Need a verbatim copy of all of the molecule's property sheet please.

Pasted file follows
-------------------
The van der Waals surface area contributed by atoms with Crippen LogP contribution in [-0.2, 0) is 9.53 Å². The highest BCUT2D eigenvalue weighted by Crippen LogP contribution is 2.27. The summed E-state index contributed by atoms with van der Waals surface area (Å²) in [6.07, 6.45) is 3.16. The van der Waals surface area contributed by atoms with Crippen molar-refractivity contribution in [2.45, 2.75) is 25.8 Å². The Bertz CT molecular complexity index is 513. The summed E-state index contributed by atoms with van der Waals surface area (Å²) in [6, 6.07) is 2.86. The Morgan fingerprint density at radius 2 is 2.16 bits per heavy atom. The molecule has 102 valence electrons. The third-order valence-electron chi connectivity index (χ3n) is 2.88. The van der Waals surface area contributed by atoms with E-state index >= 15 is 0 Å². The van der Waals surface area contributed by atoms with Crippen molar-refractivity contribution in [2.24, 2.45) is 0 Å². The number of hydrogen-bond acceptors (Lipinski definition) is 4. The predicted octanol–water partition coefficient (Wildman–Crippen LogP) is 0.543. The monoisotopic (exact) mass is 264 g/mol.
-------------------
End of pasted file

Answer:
The van der Waals surface area contributed by atoms with Crippen LogP contribution in [-0.2, 0) is 9.53 Å². The highest BCUT2D eigenvalue weighted by Crippen LogP contribution is 2.27. The summed E-state index contributed by atoms with van der Waals surface area (Å²) in [6.07, 6.45) is 3.16. The van der Waals surface area contributed by atoms with Crippen molar-refractivity contribution in [2.45, 2.75) is 25.8 Å². The Bertz CT molecular complexity index is 513. The summed E-state index contributed by atoms with van der Waals surface area (Å²) in [6, 6.07) is 2.86. The Morgan fingerprint density at radius 2 is 2.16 bits per heavy atom. The molecule has 102 valence electrons. The third-order valence-electron chi connectivity index (χ3n) is 2.88. The van der Waals surface area contributed by atoms with E-state index >= 15 is 0 Å². The van der Waals surface area contributed by atoms with Crippen molar-refractivity contribution in [2.24, 2.45) is 0 Å². The number of hydrogen-bond acceptors (Lipinski definition) is 4. The predicted octanol–water partition coefficient (Wildman–Crippen LogP) is 0.543. The monoisotopic (exact) mass is 264 g/mol.